A Dream Scientist Explains Why 'Falling Water' Isn't All Bunk

"Nothing can beat your brain creating reality for you."


In USA Network’s new drama, Falling Water, three seemingly unrelated people dream three separate parts of the same dream. You guessed it — they’re fated to meet, and piece together a mystery that involves an MIA girlfriend and a lost kid.

The plotline is inspired by four leading theories about why we dream, Neuroscience Professor Moran Cerf says (a fifth theory suggests we dream for no reason at all, but for the sake of argument, we’ll ignore that one). “The television show combines these theories and says, ‘Okay, if your dreams are trying to tell you something, what would they say?’” he told Inverse. “The creators started working on the show at the perfect time; it’s only in the last 10 years that dream research has begun to pick up.”

The oldest theory about why we dream was championed by Carl Jung and Sigmund Freud. The two suggested that dreams represent the emotions we suppress throughout the day: “Your guard is down and you have less energy to bury how you feel,” Cerf says, inciting a sort of emotional healing that allows dreamers to get in touch with their feelings in a mentally safe space. A complementary theory proposes that dreams are somewhat of a remixed memory playlist for the brain while it’s on minimal power mode.

On the other end of the spectrum is the premise that dreams are actually sort of a way for us to plan for the future, not dwell on the past like Jung and Freud thought. Cerf explained that these theories figured that dreaming was a simulation that let us practice for future outcomes in a safe space. This might be why we remember our nightmares more frequently — and vividly — compared to more pleasant, sweet dreams.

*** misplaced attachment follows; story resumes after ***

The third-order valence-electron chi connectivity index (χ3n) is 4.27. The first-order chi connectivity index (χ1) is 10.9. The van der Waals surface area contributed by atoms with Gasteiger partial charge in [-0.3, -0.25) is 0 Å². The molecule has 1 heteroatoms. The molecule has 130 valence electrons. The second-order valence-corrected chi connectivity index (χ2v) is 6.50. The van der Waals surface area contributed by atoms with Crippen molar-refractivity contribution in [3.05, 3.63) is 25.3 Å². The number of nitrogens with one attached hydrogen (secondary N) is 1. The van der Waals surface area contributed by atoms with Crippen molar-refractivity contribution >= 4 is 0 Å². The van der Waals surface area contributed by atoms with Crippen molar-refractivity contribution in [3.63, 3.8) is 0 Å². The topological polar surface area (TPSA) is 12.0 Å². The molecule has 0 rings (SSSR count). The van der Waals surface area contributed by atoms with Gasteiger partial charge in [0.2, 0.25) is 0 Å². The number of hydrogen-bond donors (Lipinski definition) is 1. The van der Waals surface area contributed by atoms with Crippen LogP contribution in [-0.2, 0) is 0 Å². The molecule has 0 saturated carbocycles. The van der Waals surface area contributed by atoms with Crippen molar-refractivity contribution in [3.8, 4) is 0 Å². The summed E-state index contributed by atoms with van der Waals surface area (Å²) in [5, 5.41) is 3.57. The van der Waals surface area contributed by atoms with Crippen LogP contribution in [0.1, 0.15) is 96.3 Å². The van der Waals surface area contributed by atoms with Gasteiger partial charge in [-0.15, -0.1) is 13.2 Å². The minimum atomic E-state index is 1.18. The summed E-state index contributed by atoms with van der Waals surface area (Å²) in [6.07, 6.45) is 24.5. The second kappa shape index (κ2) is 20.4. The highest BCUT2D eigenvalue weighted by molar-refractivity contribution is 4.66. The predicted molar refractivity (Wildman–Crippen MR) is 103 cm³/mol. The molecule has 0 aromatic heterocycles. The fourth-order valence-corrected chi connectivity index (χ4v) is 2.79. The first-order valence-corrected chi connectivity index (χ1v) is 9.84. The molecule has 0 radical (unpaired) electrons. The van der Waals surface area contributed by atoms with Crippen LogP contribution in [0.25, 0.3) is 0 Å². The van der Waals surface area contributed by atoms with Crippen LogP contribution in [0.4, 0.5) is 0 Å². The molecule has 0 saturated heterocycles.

And this could also be the foundation for Falling Water: People in the same geographic setting are more likely to dream of similar things because neighborhoods tend to contain residents in a similar stage of life struggling with the comparable socioeconomic factors.

“It’s not that we know what is actually going to happen to tomorrow,” says Cerf. “But it does feel like a real experience in the brain. We really think we are there, we don’t question it, and when we wake up, our brain may retain some of that experience, which could potentially help us in the future.”

The fact that the brain can’t actually predict exactly what future may occur, doesn’t stop some us from believing that it can. In a June 2016 study conducted by the USA Network and reviewed by Cerf, millennials and Generation Z adults in a 1,000-person sample claimed that they frequently had “predictive dreams.”

The sample also revealed that people who identify as “right brain” typically had more vivid, frequent dreams than “left brain” people. Generation Y and Z people who come from multicultural families appear to remember dreaming the most, while people who are heavy users of technology report having the most vivid dreams compared to the general population.

Probably the most telling part of this study is that 83 percent of the subjects believed that their dreams actually contained important clues about their subconscious. “Nothing can beat your brain creating reality,” Cerf argues. Who needs alternate realities, after all, when you can just dream?

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